Classism: How it plays out

First of all, I am going to define the word classism. Classism is the institutional, cultural, and individual set of practices and beliefs that value people differently based on their socio-economic class, privileging people who are wealthy and targetting people who are poor or working class.

Our society gives power to those who are wealthy, for 1%, yes ONE PERCENT of the U.S population holds 48% of the wealth. Crazy right? That means the majority of us, 80% to be exact, hold only 6% of the U.S wealth. Talk about an uneven distribution of wealth.

During the summer, I went to a camp called CLI, Community Leadership Institute. It focused on issues of oppression and social justice. One thing we talked about, was classism, and how we see it play out. This is what we came up with :

How classism plays out at school

  • The cliques. We noticed that often times wealthier students stick together, building a wall between the upper and lower class students.
  • The extra cirricular activities, which are often times expensive.
  • College prep tend to have more minorities. (racism as well as classism).
  • Teachers make assumptions about lower class people sometimes, and expect more from students of higher class.

How classism plays out in the community

  • People of higher class “showing off” their cars.
  • Some sales people make assumptions about people they perceive as lower class and assume that they won’t buy anything.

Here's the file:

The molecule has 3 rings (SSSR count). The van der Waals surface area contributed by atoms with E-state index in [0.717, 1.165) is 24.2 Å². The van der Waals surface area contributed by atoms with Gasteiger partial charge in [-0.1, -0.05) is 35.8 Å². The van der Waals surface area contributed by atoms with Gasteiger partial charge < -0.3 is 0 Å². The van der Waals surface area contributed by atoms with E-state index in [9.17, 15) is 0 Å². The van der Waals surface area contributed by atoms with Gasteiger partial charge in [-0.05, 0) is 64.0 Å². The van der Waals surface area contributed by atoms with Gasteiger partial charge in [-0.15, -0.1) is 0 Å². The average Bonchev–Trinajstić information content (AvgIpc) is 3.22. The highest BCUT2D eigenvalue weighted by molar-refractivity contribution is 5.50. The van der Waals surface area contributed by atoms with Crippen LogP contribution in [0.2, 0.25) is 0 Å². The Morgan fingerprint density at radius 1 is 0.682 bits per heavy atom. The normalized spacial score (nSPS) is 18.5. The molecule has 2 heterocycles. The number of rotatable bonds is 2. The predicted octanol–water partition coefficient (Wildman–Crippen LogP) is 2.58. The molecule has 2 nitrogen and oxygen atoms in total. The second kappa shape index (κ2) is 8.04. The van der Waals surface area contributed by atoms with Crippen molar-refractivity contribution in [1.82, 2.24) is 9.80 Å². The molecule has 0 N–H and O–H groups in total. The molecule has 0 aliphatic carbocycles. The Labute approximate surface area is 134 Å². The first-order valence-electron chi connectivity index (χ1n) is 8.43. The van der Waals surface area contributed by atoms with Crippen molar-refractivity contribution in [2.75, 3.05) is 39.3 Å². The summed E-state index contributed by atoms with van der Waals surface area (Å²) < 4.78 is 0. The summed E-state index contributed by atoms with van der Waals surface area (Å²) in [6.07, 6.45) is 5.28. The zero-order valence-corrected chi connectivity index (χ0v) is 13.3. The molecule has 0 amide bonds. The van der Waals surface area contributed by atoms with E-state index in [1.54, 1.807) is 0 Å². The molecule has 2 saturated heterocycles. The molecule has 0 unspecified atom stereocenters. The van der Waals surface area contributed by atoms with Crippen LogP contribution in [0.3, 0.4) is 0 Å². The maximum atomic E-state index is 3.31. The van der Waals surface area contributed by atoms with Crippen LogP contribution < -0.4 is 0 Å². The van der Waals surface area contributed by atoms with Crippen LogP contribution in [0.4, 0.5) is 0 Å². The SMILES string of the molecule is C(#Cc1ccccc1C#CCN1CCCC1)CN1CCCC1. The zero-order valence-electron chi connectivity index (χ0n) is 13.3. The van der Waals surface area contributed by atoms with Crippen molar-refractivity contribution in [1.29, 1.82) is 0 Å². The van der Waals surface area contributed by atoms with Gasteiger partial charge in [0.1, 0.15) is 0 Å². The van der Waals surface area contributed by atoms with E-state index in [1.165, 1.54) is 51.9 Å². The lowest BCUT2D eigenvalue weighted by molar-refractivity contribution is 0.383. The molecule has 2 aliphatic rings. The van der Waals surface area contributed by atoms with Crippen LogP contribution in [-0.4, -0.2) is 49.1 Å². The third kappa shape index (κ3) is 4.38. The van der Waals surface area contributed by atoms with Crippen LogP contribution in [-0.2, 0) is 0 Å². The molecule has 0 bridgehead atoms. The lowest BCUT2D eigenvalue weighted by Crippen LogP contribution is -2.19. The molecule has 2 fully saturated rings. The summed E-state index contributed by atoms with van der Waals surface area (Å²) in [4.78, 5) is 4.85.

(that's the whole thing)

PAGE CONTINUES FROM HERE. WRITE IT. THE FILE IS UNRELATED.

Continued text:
• If a sales person assumes you are lower class, they suspect you of stealing more
  • Sales people tend to be friendlier towards people they perceive to be wealthy, because they are more likely to purchase something.

There are literally thousands of ways classism plays out, but these are just a few examples we came up with. What can you do to stop classism in your community?

  • Try to organize events that are free!
  • Don’t ask people questions about how much money they have.
  • Try to set up financial aide in schools for students who can’t afford books, field trips, prom, etc.
  • Try your best to see people for who they are, not the money they have.
  • Be friends with people of all socio-economic classes, and encourage your friends to do the same.

If you have any examples of how YOU see classism play out, e-mail me or comment below! I would love to hear what you have to say (:

This is an example of unequal wealth distribution! Photo from: